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Organization and Performance of Cotton Sectors in Africa : Learning from Reform Experience

  • David Tschirley
  • Colin Poulton
  • Patrick Labaste

Cotton is a major source of foreign exchange earnings in more than 15 countries across all regions of Sub-Saharan African (SSA) and a crucial source of cash income for millions of rural people in these countries. The crop is, therefore, critical in the fight against rural poverty. The World Bank and other development institutions have been and are currently assisting many cotton exporting countries of SSA to improve their cotton sector performance through projects supporting investment as well as through policy and institutional reform. Many SSA countries have been implementing or are considering implementing reforms of their cotton industries. The ultimate objective of the reform programs is to strengthen the competitiveness of cotton production, processing, and exports in an increasingly demanding world market and to ensure long-term, sustainable, and equitable growth for these major sectors of many African economies. The reform programs generally entail redefining the role of the state; facilitating greater involvement of the private sector and farmer organizations; ensuring greater competition in input and output markets; improving productivity through research and development, extension, and technology dissemination; and seeking value addition through market development and processing of cotton lint and by-products. A number of SSA cotton sectors, especially in West and Central Africa (WCA), are currently facing serious short-term financial difficulties. It is important to clarify that the purpose of this report is not to provide quick solutions to these short-run problems. Rather, it is to step back, build up a reliable broad assessment of cotton sector performance from detailed empirical information, and thereby provide guidance for the design of strategies that will address the long-term challenges of cotton production and marketing in Africa. Finally, to ensure that a broad perspective was brought to bear, the study was entrusted to a team which includes independent researchers and experts in the field of cotton.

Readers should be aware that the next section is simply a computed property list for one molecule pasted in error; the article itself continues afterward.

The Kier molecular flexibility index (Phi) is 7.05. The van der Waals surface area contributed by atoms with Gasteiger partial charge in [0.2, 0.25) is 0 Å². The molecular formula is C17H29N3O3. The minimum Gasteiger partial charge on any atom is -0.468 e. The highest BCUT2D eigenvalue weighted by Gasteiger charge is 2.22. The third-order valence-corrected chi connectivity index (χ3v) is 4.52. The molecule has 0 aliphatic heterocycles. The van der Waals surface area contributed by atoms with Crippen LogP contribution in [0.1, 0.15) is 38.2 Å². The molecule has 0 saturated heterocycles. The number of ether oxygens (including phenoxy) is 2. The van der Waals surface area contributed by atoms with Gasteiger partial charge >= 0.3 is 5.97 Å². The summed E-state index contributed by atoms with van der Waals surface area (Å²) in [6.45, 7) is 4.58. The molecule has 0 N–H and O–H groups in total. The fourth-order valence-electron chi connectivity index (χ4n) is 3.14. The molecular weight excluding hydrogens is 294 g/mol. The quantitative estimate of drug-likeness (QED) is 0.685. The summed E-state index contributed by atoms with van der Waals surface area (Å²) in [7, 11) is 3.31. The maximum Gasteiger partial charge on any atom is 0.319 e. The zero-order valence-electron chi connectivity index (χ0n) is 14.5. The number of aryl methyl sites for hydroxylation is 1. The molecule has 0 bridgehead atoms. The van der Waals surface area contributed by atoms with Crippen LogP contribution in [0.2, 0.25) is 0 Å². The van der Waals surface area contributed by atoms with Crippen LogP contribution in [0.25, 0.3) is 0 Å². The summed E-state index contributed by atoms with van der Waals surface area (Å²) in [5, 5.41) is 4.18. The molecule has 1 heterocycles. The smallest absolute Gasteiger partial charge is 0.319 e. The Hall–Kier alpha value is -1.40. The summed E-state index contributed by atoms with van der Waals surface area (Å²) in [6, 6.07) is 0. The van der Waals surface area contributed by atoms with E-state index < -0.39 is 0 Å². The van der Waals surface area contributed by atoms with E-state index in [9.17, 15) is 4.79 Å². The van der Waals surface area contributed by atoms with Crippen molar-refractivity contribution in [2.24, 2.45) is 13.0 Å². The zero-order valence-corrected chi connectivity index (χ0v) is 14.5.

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This book is provided by The World Bank in its series World Bank Publications with number 2604 and published in 2009.
ISBN: 978-0-8213-7770-3
Handle: RePEc:wbk:wbpubs:2604
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  1. Vald S, Alberto & Foster, William, 2003. "Special safeguards for developing country agriculture: a proposal for WTO negotiations," World Trade Review, Cambridge University Press, vol. 2(01), pages 5-31, March.
  2. Radetzki, Marian, 1985. "Effects of a dollar appreciation on dollar prices in international commodity markets," Resources Policy, Elsevier, vol. 11(3), pages 158-159, September.
  3. Sarris, Alexander H., 2000. "Has world cereal market instability increased?," Food Policy, Elsevier, vol. 25(3), pages 337-350, June.
  4. Tschirley, David L. & Kabwe, Stephen, 2007. "Urgent Need for Effective Public-Private Coordination in Zambia’s Cotton Sector. Deliberations on the Cotton Act," Food Security Collaborative Policy Briefs 54627, Michigan State University, Department of Agricultural, Food, and Resource Economics.
  5. Tschirley, David L. & Poulton, Colin & Boughton, Duncan, 2006. "The Many Paths of Cotton Sector Reform in Eastern and Southern Africa: Lessons from a Decade of Experience," Food Security International Development Working Papers 54565, Michigan State University, Department of Agricultural, Food, and Resource Economics.
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